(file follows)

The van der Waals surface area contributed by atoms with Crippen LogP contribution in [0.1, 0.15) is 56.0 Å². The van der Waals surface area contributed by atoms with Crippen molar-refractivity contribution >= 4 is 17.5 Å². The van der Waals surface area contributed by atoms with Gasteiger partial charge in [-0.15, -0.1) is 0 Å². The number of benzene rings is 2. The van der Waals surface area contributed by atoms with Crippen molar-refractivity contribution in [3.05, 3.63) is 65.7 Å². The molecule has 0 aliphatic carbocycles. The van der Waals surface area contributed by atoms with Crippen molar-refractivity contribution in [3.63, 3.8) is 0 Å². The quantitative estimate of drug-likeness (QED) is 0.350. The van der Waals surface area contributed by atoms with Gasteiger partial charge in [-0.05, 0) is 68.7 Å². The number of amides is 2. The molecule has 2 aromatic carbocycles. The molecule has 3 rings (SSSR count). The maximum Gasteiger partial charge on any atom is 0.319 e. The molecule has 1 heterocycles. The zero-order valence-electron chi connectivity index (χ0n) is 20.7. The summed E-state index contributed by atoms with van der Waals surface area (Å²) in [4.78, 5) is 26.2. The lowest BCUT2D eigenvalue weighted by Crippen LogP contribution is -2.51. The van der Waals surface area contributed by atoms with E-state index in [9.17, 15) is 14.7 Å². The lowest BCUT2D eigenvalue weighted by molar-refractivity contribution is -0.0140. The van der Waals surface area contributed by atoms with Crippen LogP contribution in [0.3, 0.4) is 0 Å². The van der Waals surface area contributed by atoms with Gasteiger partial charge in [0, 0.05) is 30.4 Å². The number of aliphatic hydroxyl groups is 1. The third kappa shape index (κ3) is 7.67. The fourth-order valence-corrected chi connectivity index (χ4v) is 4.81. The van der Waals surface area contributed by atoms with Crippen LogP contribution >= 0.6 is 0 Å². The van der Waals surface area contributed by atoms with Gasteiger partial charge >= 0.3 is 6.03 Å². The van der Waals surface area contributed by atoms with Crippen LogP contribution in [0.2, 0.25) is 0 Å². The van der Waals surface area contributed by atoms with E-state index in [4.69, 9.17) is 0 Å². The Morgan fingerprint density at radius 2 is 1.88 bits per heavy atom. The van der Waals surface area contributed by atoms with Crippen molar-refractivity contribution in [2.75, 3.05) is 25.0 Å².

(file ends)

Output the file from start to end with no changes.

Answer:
The van der Waals surface area contributed by atoms with Crippen LogP contribution in [0.1, 0.15) is 56.0 Å². The van der Waals surface area contributed by atoms with Crippen molar-refractivity contribution >= 4 is 17.5 Å². The van der Waals surface area contributed by atoms with Gasteiger partial charge in [-0.15, -0.1) is 0 Å². The number of benzene rings is 2. The van der Waals surface area contributed by atoms with Crippen molar-refractivity contribution in [3.05, 3.63) is 65.7 Å². The molecule has 0 aliphatic carbocycles. The van der Waals surface area contributed by atoms with Crippen molar-refractivity contribution in [3.63, 3.8) is 0 Å². The quantitative estimate of drug-likeness (QED) is 0.350. The van der Waals surface area contributed by atoms with Gasteiger partial charge in [-0.05, 0) is 68.7 Å². The number of amides is 2. The molecule has 2 aromatic carbocycles. The molecule has 3 rings (SSSR count). The maximum Gasteiger partial charge on any atom is 0.319 e. The molecule has 1 heterocycles. The zero-order valence-electron chi connectivity index (χ0n) is 20.7. The summed E-state index contributed by atoms with van der Waals surface area (Å²) in [4.78, 5) is 26.2. The lowest BCUT2D eigenvalue weighted by Crippen LogP contribution is -2.51. The van der Waals surface area contributed by atoms with E-state index in [9.17, 15) is 14.7 Å². The lowest BCUT2D eigenvalue weighted by molar-refractivity contribution is -0.0140. The van der Waals surface area contributed by atoms with Crippen LogP contribution in [0.3, 0.4) is 0 Å². The van der Waals surface area contributed by atoms with Gasteiger partial charge in [0, 0.05) is 30.4 Å². The number of aliphatic hydroxyl groups is 1. The third kappa shape index (κ3) is 7.67. The fourth-order valence-corrected chi connectivity index (χ4v) is 4.81. The van der Waals surface area contributed by atoms with Crippen LogP contribution >= 0.6 is 0 Å². The van der Waals surface area contributed by atoms with Gasteiger partial charge >= 0.3 is 6.03 Å². The van der Waals surface area contributed by atoms with Crippen LogP contribution in [0.2, 0.25) is 0 Å². The van der Waals surface area contributed by atoms with E-state index in [4.69, 9.17) is 0 Å². The Morgan fingerprint density at radius 2 is 1.88 bits per heavy atom. The van der Waals surface area contributed by atoms with Crippen molar-refractivity contribution in [2.75, 3.05) is 25.0 Å².